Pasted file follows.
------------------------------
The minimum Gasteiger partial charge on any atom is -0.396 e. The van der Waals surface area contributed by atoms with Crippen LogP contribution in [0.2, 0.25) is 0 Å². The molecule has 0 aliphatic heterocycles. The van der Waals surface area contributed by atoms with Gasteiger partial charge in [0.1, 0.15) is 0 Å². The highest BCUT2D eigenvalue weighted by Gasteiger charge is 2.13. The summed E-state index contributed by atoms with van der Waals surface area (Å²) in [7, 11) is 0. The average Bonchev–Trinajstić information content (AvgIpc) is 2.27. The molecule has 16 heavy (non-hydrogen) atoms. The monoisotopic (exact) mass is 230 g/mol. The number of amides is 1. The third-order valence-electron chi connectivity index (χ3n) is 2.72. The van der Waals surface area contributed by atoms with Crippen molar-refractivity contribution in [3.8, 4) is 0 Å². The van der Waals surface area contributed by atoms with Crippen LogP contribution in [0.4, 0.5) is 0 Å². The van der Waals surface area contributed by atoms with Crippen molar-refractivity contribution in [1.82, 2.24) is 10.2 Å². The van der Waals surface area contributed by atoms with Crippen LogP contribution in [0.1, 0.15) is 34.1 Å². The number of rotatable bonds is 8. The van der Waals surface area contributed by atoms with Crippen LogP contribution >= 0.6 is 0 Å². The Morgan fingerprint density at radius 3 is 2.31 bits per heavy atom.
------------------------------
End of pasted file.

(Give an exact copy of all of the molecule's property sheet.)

The minimum Gasteiger partial charge on any atom is -0.396 e. The van der Waals surface area contributed by atoms with Crippen LogP contribution in [0.2, 0.25) is 0 Å². The molecule has 0 aliphatic heterocycles. The van der Waals surface area contributed by atoms with Gasteiger partial charge in [0.1, 0.15) is 0 Å². The highest BCUT2D eigenvalue weighted by Gasteiger charge is 2.13. The summed E-state index contributed by atoms with van der Waals surface area (Å²) in [7, 11) is 0. The average Bonchev–Trinajstić information content (AvgIpc) is 2.27. The molecule has 16 heavy (non-hydrogen) atoms. The monoisotopic (exact) mass is 230 g/mol. The number of amides is 1. The third-order valence-electron chi connectivity index (χ3n) is 2.72. The van der Waals surface area contributed by atoms with Crippen molar-refractivity contribution in [3.8, 4) is 0 Å². The van der Waals surface area contributed by atoms with Crippen LogP contribution in [0.4, 0.5) is 0 Å². The van der Waals surface area contributed by atoms with Crippen molar-refractivity contribution in [1.82, 2.24) is 10.2 Å². The van der Waals surface area contributed by atoms with Crippen LogP contribution in [0.1, 0.15) is 34.1 Å². The number of rotatable bonds is 8. The van der Waals surface area contributed by atoms with Crippen LogP contribution >= 0.6 is 0 Å². The Morgan fingerprint density at radius 3 is 2.31 bits per heavy atom.